Oh dear ... NOT a fake report ... British Medical Association of all organisations ?

https://www.telegraph.co.uk/news/2018/0 ... s-leading/

Patients should be charged for GP and hospital visits to fund NHS, leading doctors say.

Patients should be charged for GP and hospital visits, leading doctors say.

The British Medical Association (BMA) will vote next week on whether to lobby the Government to introduce alternative ways to fund the NHS.

The radical move, which would end the principle of an NHS free at the point of delivery, will be discussed at the BMA's annual conference on Monday.

Those backing the proposal say charges are preferable to the "covert rationing" of healthcare which they say has become endemic.

And they said fees to see doctors would discourage people with minor ailments from clogging up GP surgeries.

A number of doctors have previously called for the introduction of a £25 fee to see GPs, but so far the BMA has not endorsed the policy.

Earlier this year polling of GPs found eight in 10 were in favour of charges for some services.

Mike Forster, lay secretary for Gloucestershire local medical committee (LMC) said the aim of the motion was to reduce pressure on the NHS, by encouraging patients to take more responsibility.

"There is an enormous amount of demand in general practice. We are just putting a shot across the bow saying is this something to be considered for ameliorating the deluge of patients going through general practice doors who might possibly think twice about doing it," he said.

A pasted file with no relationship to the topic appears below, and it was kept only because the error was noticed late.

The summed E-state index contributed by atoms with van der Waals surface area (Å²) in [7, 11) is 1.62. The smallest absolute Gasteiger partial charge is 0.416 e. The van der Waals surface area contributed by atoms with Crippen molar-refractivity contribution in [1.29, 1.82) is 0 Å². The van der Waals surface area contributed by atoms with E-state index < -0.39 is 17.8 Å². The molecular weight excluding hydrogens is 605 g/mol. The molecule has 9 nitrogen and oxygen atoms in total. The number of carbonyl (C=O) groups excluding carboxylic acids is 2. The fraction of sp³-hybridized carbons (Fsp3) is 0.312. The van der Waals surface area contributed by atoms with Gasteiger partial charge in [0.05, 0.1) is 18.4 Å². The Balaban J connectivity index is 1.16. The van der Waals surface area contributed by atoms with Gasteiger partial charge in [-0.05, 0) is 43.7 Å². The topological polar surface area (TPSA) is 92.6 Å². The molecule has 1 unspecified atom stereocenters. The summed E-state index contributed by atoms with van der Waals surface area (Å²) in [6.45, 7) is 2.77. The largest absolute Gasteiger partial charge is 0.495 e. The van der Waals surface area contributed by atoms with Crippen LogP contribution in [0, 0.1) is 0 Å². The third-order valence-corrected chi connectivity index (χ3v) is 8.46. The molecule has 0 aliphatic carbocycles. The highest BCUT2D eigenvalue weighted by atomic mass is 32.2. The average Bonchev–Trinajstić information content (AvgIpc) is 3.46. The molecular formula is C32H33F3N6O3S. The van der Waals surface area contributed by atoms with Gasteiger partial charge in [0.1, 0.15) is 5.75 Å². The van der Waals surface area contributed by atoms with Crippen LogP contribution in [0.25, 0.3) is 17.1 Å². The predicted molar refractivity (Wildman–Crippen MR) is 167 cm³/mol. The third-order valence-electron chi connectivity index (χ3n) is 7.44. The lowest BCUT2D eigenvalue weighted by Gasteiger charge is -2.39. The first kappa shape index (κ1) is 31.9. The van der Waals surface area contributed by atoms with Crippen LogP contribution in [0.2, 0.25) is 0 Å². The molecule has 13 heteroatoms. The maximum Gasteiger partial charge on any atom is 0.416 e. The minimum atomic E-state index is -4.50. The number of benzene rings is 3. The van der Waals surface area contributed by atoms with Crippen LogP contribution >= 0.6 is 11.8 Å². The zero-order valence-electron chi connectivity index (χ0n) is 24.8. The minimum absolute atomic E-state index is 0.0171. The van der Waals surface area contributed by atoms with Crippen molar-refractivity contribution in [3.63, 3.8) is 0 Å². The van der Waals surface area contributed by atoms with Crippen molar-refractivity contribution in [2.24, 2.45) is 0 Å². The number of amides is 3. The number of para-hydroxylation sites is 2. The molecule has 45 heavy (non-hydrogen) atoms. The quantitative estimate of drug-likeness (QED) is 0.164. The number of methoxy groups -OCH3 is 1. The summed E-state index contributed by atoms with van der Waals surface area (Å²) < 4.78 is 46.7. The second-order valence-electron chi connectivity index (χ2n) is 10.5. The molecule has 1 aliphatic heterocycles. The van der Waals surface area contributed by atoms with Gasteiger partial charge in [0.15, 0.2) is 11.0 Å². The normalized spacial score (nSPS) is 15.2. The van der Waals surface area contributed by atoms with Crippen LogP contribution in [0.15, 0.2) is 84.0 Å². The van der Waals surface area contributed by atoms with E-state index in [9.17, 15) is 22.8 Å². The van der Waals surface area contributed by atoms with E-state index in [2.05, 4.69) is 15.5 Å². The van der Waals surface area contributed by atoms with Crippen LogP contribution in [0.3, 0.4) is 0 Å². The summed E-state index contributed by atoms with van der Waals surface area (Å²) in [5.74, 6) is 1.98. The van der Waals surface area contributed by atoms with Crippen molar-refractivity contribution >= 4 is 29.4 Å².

Too many patients were visiting GPs when they would have recovered after a few days rest, or could have seen a pharmacist, he said.

Mr Forster said small fees might be enough to make patients think twice.

"Think about plastic bags," he said.

"A 5p charge on them has vastly reduced the number of plastic bags people use. It might be that a couple of pounds - £5 maximum – would make people think ‘should I spend that on the GP or should I nip down to the pharmacy where you can get the medication anyway.’"

Dr Dean Eggitt, chief executive of Doncaster LMC, also backed the idea of co-payments, saying the NHS should fund a more limited range of treatment, and patients who wanted more expected to pay "top up" fees.

The GP said the announcement by Theresa May of an extra £20bn a year by 2024 was not sufficient, suggesting it was like expecting Harrods to work on an "Aldi" budget.

“In reality, we either need to increase taxes dramatically, adopt a co-payment model - in effect cutting NHS services without a top up payment - or cut the quality and breath of NHS services for all - providing a service based upon need rather than want," he said.

The motion, proposed by Gloucestershire LMC for debate on Monday "calls on the BMA to encourage the Government to consider alternative means of funding the NHS" and says that "co-payments from patients should be considered."

Similar motions are proposed by committees from Buckinghamshire, Scunthorpe and Worcestershire and Herefordshire, which said "denial of NHS healthcare is now so endemic, that it has become regrettably necessary to consider co-payments for NHS clinical services to re-establish adequate provision".

Cancer specialist Prof Karol Sikora said he was strongly in favour of co-payments, saying they encouraged people to take more responsibility for their health.

"Every other aspect of life you pay for - whether it’s your holiday, your home, your car or whether or not your children go to private school," he said.

Prof Sikora said the NHS should still provide a decent standard of care for free, with top-ups used to speed access for operations, GP appointments and expensive drugs.